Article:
Today was a pretty good day. The kids were well-behaved and I didn’t yell too much. My oldest helped me hang a few decorations in Baby’s room, and I helped him with his Legos. We ate dinner together as a family, baked brownies and sang “Wheels on the Bus.” When bedtime rolled around, the boys brushed their teeth and went right to sleep. It was nice.
Of course, not every day is like this, unfortunately.
Some days I wake up tired and grouchy. I spend way too much time on Facebook mindlessly scrolling through my newsfeed while the boys fuss and fight over who gets to play with what toy.
Some days I don’t have the motivation to clean, or play, or do anything at all really. So I don’t. I send the boys to their room to go play and then spend most of the day counting down the minutes until nap time, then til bedtime, praying just to make it through.
And then, before I know it, the entire day is gone, and I have nothing good to show for it.
It’s not pretty. And it makes me feel terribly guilty.
Do you ever have days like these? Please tell me you do!
On days like these–the really bad days–it’s easy to feel like a failure. Like every other mom has it all together, but for some reason I’m just messing things up.
After all, every time I scroll through Facebook or Pinterest I’m reminded of all of the awesome things I *could* be doing and all of the awesome memories I *could* be making… that I’m not.
Ahhh…. mommy guilt. It’s a real thing! Sure, we tell ourselves that no one is perfect and that it’s okay to make mistakes–but do we really believe it? Sometimes it’s hard to.
Well, the truth is, it isn’t just okay to make mistakes–our kids NEED to see us make mistakes! (Yes, really!) And here are three reasons why.
Three Reasons Your Kids Need to See You Make Mistakes
1. It Provides an Opportunity to Teach the Gospel
When you completely blow it with your kids, how do you respond? Do you go on with your day and act like nothing ever happened? Do you stubbornly cling to your own way? Why not use it as a teaching opportunity to share the Gospel instead?
Romans 3:23 says “for all have sinned and fall short of the glory of God.” Thankfully, no matter how many times we mess up, we have a Savior that died for our sins and who goes on loving us and forgiving us anyways.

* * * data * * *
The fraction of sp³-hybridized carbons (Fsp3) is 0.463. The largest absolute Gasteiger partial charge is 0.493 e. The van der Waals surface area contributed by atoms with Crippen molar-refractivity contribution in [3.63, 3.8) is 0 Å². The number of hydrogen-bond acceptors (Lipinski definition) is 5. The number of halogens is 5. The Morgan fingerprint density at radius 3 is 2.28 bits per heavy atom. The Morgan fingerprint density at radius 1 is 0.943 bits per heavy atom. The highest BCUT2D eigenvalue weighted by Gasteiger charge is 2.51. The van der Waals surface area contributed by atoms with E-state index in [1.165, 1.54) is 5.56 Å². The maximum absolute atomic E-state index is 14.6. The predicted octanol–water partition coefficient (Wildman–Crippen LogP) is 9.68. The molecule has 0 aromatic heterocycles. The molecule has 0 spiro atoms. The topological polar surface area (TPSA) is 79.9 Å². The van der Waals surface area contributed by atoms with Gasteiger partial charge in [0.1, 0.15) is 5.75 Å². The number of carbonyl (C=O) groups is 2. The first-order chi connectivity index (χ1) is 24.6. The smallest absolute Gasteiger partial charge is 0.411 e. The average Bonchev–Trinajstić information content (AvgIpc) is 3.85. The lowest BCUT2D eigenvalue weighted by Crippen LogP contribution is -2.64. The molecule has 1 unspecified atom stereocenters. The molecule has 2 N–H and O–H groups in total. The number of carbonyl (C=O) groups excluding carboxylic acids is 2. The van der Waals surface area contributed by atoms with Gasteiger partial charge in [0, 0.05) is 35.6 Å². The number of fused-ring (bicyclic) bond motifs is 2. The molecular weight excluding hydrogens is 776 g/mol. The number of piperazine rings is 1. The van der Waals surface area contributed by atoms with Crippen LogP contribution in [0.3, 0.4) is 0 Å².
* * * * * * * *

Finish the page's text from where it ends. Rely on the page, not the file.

After you make a mistake is the perfect time to sit down with your children and say something like, “Man, I really blew it earlier. I’m so sorry. We all mess up sometimes, don’t we? That’s why I’m so very thankful for Jesus. Not only did he die to take away the eternal consequences of our sin, but no matter how much we mess up, he still keeps loving us and forgiving us every time. That’s pretty special isn’t it? Do you think you can forgive me too, like Jesus does?”
From important lessons on sin, forgiveness, Heaven, Hell and everything in between–mistakes can provide the perfect time to have some great teaching discussions.
2. It Helps Them Cultivate Godliness
Humility, gentleness, forgiveness, empathy… These are important skills that all Christians need to develop, and when you make mistakes with your children, you’re providing your children the perfect opportunity to do so. Not only can you model for your children how to ask for forgiveness and keep trying after you have failed, but your children will likely naturally learn some gentleness, kindness and consideration for others’ feelings as they do their best not to make mom more upset when she’s grouchy!
So many of the lessons our children learn in relationship with us and with each other directly prepare them for their relationship with Christ–we just have to realize it and seize the opportunity when it comes our way!
3. It Provides a Valuable Learning Opportunity
When you tell your children to do something–how do they respond? Do they listen right away or do they ask “Why?” (My oldest is a chronic “Why”-er. He doesn’t even mean to disobey; he just wants to know!)
As annoying as it can be to have your children question you instead of immediately doing as they are told, asking “Why” does serve an important lesson–it helps children understand why something is good/bad/necessary/unnecessary so they can make better decisions in the future, when they must eventually being to make decisions on their own.
If you always tell your children to obey “because you say so” ( #guilty ), they are going to have a more difficult time trying to figure out the right thing to do as they grow up and encounter new and challenging situations.
Okay, so where am I going with this?
When you share the stories of your mistakes and failures with your children, you provide them with their “why.”
It’s one thing to say lying is wrong. It’s another to share the story of the time you told a lie and you lost your best friend because of it. It’s one thing to say studying is important. It’s another to share the story of how you had to repeat a grade or how you got turned down for an important scholarship because you didn’t study like you needed to.
When we share our stories of our failures with our children, we turn a boring and forgettable instruction into a compelling lesson they are unlikely to forget anytime soon.
And if you’re worried that your children won’t listen to you or respect you because of a less than honorable past, don’t be. Your kids don’t need to learn important life lessons from someone who did everything right. They need to learn important life lessons from someone who knows because they’ve been there.
Do you ever feel like a failure as a parent? What causes you to feel that way? What can you do to change your behavior–and your attitude?
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